If you’ve been puzzled about the compatibility status of azelaic acid and salicylic acid together, then know that both actives are synergistic together and of course can be used together. A 2019 study shows that using both azelaic acid and salicylic acid together is effective in treating inflammatory acne.
How To Use Azelaic Acid And Salicylic Acid Together.
The intent of using these acids together may give you faster results, but it may also increase the risk of dryness and irritation, therefore
It’s best recommended to use in alternate or at separate times to limit the chances of incurring inflammatory-irritation as using both acids together at the same time (in a skincare routine) can be too much for the skin to handle.
That’s to say, instead of using both acids at the same time, use them apart or at separate times. By this I mean, use azelaic acid in the morning, while you use salicylic acid at night.
This is the approach I use. I apply The Ordinary 10% azelaic acid in the morning (sometimes I use the Ezanic 20% azelaic acid gel formula). While at night, I use my ZapZyt Acne Wash Cleanser which contains 2% salicylic acid. I love my salicylic acid more in cleansers.
You can as well go down the route of using each acid per day. Example: one day for azelaic acid and another day for salicylic acid. This also helps skin reap the potentials of both ingredients while minimizing the risk of irritation.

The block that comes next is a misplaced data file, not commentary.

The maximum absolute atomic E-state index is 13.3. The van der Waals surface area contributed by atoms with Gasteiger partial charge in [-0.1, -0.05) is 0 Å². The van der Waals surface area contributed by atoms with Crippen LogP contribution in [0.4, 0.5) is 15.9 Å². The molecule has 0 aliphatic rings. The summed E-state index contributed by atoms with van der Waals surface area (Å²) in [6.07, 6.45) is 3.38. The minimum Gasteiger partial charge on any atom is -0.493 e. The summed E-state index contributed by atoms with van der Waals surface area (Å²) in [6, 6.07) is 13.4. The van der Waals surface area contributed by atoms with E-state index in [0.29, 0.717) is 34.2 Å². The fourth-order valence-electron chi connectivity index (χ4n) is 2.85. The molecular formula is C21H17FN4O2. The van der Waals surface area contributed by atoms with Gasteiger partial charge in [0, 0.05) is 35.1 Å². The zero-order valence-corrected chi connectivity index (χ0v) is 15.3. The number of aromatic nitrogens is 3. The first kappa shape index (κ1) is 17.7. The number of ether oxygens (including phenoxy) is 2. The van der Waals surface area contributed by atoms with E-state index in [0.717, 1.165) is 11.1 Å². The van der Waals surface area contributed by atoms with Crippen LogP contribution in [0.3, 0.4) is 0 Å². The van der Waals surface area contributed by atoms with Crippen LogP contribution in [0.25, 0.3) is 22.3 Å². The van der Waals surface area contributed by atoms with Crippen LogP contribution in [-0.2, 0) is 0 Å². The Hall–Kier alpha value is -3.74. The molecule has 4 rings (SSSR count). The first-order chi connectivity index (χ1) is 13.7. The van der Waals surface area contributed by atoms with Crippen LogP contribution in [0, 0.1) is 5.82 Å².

You can also go for products containing both actives, as to further help minimize irritation. A good recommendation is the Paula’s Choice 10% Azelaic Acid Booster, as these ingredients are compatibly-formulated to work effectively together in the product. You can read my comparison review between The Ordinary vs Paula’s Choice Azelaic Acid.
Also while pairing azelaic acid and salicylic acid together, it’s best recommended to ease your way into these acids as skin can easily get irritated if not moderately used. Therefore, aside from using both acids at separate times, also start from lower concentration. Example: azelaic acid 10% and salicylic acid 0.5% or 1%, while you also start by using them twice or thrice weekly, as your skin builds tolerance (or if there is no sign of irritation), you can work your way up to applying them every-other-day.
Aside from starting out with lower acid concentration and using them twice or thrice weekly till skin acclimatize with them, I strongly advise stopping at applying both acids at separate times, “every-other-day” and not “everyday” (never go further to applying them at separate times “everyday”). Example: apply them at separate times (azelaic acid in the morning, salicylic acid at night) every-other-day – that’s on Monday, skip Tuesday, and apply again on Wednesday, just like that, as this will help curtail chances of sustaining irritation which is associated with acid use.